Ask the doctor: I’m concerned about a mole on my neck

By | July 3, 2020

Q I have had moles since I was a child and I often notice new ones after the summer. They generally all look the same – reddish, as I have pale skin. However, I notice a new one on my neck that is flesh coloured. I don’t want to bother my GP given the circumstances but I would like to get it checked out. Is it okay to wait until the restrictions are lifted? Would it be possible to go straight to a dermatologist and bypass the GP?

A Sometimes new-pigmented lesions appear on the skin in patients over 30 years old, particularly in Celtic fair-skinned people and it does not necessarily mean they are cancerous. In fact, it is normal to develop a new naevus (mole) up until 40 years old. Thereafter, you need to be more suspicious of a possible skin cancer. Of course, it is important to keep an eye on all moles, old or new, looking for changes over time. People who have over 50 moles, are best advised to attend a dermatologist for regular professional skin reviews. If you are over 30 years old, this new ‘flesh coloured’ skin lesion on your neck could very well be a seborrhoeic keratosis (SK), particularly if your parents or older siblings have also a history of these benign skin lesions. SK is a very common sign of skin ageing and occur in approximately 90pc of people over 60 years old.

If you had episodes of severe sun burn/sun stroke or used tanning beds then you have a higher risk of melanoma. Likewise, if you have a family history or personal history of any type of skin cancer, then you are also at higher risk.

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Anybody who has concerns about a change in an existing mole or new pigmented lesion should get it checked out by a GP, as soon as possible. GPs can assess your overall risk of melanoma as well as other skin cancers. Melanoma is rare, with about 1,000 cases diagnosed per year in Ireland. It is more common in the older population but can occur at any age. It’s extremely rare in children. Most cases arise from a new mole. A significant minority of melanoma have little or no pigment (colour) and may appear pale or flesh coloured, making diagnosis even more difficult.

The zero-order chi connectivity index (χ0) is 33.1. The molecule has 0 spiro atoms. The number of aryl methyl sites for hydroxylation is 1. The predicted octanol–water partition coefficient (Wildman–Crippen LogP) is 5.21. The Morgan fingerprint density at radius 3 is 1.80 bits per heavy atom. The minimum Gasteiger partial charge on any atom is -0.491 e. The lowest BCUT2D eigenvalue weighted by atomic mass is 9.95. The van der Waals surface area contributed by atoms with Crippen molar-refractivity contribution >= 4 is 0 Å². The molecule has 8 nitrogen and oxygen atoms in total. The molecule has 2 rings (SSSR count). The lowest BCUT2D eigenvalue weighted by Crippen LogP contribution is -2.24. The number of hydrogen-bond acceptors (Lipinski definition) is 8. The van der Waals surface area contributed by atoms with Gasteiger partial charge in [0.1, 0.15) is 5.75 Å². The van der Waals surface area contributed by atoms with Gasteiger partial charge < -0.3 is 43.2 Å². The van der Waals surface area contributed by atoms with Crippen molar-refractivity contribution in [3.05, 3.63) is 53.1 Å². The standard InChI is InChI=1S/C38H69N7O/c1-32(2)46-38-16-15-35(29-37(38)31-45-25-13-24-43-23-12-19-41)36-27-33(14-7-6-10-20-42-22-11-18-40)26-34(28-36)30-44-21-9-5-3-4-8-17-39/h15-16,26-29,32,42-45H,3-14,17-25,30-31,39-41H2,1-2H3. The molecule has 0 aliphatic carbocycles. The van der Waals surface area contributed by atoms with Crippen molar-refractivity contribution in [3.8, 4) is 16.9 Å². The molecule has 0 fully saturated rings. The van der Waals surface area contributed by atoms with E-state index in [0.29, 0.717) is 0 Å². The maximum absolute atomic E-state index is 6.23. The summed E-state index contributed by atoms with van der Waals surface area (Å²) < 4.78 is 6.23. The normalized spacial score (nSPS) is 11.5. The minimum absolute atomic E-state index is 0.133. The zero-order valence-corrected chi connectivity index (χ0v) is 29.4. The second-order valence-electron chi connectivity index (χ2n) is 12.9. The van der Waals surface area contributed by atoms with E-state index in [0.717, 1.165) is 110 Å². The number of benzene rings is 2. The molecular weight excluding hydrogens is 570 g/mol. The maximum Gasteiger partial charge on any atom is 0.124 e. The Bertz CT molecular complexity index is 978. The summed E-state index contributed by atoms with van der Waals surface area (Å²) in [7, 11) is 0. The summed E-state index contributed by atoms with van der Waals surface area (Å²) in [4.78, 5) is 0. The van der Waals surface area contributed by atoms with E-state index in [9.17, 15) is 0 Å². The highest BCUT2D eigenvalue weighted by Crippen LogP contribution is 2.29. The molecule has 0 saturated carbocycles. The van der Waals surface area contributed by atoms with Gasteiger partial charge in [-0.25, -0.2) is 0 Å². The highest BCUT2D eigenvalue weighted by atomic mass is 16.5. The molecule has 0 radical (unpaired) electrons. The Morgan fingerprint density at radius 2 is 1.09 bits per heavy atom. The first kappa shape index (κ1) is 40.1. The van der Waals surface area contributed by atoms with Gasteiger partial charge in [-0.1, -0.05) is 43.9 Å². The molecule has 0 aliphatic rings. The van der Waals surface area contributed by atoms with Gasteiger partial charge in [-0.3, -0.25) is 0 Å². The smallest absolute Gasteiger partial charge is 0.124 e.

The main reason why consultant dermatologists require a referral letter from a GP is because they will typically know what is benign and what is suspicious (ie they will know when there is a need to refer a patient). If a GP feels a skin lesion is possibly a melanoma they will also be able to advocate on your behalf to get you seen, ideally within 1-2 weeks, by a consultant dermatologist.

Lastly, I mentioned above, the need to watch out for changes in a mole. An increase in size above 7mm, a change in the border, or symmetry, or new variation in pigment within the mole are all potential major signs of melanoma. Minor signs include new onset pain in the mole, or itch, bleeding or crusting over the mole. The ‘ugly duckling sign’ has been added and means that if one of your moles stands out from the others, then you should get it assessed. Let’s face it, if there is a good reason to have the skin lesion biopsied or excised, the best form of reassurance is a pathology report confirming the benign diagnosis.

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Dr Jennifer Grant is a GP with Beacon HealthCheck

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